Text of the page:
- The Washington Times - Monday, March 4, 2013

For the 12th year in a row, the District’s famous cherry blossom trees are forecast to bloom during the National Cherry Blossom Festival.

The peak bloom period for the 1,678 cherry blossom trees around the Tidal Basin is expected to be between March 26 and March 30, National Park Service officials announced Monday.

This year’s National Cherry Blossom Festival is set for March 20-April 14 and consists of nearly a month of celebrations for the pink and white flowers that bring a million visitors to the city annually.

“The cherry blossoms straddle the line between being a national resource and cultural resource,” said James Perry, Park Service chief of resource management. “After 100 years we have good indicators of the stage of development, but ultimately it’s up to Mother Nature.”

The announcement was made at the Newseum, where the five-story atrium was decked out in pink hues familiar to the blossom celebration.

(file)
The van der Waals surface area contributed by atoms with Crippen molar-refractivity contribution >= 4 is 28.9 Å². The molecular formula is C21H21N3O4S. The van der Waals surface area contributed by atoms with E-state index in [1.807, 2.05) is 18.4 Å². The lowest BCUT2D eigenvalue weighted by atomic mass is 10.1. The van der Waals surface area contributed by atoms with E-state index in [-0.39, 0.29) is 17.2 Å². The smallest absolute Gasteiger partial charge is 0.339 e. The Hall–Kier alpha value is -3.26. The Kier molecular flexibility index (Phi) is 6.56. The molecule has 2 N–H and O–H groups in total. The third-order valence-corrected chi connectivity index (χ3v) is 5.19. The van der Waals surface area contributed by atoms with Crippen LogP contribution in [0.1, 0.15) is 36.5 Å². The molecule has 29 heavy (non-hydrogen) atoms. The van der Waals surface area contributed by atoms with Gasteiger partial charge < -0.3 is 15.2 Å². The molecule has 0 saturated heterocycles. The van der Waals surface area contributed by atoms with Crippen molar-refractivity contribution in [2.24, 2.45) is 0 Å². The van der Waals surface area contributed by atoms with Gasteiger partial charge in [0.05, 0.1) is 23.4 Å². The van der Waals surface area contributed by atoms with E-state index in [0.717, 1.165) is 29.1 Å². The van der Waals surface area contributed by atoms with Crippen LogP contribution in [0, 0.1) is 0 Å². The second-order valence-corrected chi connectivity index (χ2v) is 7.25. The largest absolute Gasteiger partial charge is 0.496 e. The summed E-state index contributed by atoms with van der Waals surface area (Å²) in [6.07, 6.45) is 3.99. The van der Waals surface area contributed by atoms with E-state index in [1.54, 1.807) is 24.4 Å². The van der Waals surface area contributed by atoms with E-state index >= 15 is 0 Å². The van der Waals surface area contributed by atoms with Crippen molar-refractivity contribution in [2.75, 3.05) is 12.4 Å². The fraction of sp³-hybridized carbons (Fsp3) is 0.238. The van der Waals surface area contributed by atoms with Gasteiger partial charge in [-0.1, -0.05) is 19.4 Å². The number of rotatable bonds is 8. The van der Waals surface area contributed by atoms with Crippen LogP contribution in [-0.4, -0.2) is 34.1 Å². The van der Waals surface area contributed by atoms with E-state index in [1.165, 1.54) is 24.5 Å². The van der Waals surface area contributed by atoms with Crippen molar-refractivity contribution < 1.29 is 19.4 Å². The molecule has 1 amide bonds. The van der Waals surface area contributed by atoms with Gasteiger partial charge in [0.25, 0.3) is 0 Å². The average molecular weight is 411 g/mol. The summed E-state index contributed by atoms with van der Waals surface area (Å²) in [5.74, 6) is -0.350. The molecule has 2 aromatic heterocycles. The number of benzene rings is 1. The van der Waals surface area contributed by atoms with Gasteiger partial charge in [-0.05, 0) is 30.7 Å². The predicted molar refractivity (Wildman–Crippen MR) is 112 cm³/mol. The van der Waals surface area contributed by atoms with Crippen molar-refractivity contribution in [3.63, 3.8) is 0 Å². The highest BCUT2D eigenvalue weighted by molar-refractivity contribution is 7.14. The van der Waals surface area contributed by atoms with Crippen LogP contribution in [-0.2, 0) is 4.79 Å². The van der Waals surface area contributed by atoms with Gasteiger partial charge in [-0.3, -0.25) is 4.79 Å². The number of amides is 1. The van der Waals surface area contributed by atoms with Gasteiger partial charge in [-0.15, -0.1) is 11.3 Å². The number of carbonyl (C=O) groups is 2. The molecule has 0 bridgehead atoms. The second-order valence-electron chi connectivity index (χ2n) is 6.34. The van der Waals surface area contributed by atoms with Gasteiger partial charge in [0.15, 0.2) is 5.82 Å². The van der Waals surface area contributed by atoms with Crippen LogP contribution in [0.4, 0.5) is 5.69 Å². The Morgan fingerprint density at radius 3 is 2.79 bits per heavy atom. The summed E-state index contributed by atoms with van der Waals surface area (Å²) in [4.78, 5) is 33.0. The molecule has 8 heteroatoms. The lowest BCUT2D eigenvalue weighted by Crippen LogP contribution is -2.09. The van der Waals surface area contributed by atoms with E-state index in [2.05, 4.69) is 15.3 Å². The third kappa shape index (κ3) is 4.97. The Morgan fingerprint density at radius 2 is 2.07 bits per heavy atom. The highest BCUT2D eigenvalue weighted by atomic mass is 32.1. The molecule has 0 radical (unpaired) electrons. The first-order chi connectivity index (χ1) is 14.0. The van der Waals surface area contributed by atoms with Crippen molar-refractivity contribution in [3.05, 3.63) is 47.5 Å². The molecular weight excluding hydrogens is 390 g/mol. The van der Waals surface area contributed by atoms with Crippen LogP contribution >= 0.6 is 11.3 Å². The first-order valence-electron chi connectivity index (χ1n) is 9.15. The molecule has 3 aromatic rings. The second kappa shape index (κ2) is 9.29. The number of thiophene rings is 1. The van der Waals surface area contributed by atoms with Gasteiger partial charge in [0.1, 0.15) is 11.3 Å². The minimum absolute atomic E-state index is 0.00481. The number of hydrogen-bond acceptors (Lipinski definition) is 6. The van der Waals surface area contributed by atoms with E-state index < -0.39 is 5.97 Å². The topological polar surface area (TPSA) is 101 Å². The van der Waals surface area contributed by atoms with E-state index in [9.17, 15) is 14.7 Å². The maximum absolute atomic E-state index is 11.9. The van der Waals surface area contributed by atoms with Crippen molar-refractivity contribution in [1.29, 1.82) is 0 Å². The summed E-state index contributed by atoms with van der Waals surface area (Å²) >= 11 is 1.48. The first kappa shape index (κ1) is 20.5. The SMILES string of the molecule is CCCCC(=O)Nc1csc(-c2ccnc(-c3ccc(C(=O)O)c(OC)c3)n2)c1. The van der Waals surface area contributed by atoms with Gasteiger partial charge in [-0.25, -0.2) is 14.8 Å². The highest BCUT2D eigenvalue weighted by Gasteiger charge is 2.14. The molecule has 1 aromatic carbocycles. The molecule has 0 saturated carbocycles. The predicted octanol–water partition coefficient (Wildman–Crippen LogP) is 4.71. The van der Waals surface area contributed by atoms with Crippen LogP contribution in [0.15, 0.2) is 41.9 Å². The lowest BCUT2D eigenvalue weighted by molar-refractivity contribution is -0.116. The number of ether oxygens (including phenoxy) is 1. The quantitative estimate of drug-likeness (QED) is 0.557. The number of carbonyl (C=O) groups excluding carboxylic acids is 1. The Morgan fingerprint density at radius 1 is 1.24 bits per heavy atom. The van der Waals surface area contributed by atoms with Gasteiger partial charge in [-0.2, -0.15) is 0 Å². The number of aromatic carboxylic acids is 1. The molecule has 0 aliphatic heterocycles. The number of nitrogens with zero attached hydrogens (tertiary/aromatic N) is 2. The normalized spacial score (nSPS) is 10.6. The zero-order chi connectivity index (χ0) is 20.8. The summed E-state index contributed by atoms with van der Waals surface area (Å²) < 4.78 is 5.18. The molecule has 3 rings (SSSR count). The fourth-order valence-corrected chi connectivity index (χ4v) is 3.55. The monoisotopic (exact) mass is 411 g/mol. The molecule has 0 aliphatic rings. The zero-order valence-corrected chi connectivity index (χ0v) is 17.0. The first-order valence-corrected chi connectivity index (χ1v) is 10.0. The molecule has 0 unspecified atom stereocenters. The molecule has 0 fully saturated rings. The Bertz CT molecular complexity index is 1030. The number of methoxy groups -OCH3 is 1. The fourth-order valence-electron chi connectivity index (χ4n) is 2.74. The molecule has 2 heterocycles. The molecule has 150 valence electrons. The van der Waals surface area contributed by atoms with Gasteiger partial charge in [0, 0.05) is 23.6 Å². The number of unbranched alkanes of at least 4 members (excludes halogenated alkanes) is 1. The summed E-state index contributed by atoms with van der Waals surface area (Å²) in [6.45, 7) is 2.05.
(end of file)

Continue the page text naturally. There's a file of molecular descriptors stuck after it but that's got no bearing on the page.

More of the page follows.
The trees were a gift from Japan in 1912. Last year was the 100th anniversary of the gift of trees, explained Japan-America Society president John Malott.

“The questions is, what do we do for an encore? And the answer is, keep going,” he said. “This celebrates many things: the arrival of spring, the beauty of the city, and our connection to Japan.”

The blossoms peaked early last year, on March 20, due to warm weather, while in 2010 a heavy snow storm broke thick branches off some of the trees. The average peak bloom date is April 4.

The trees normally bloom between March and April, though extreme hot or cold temperatures have caused blooms as early as March 15 and as late as April 18.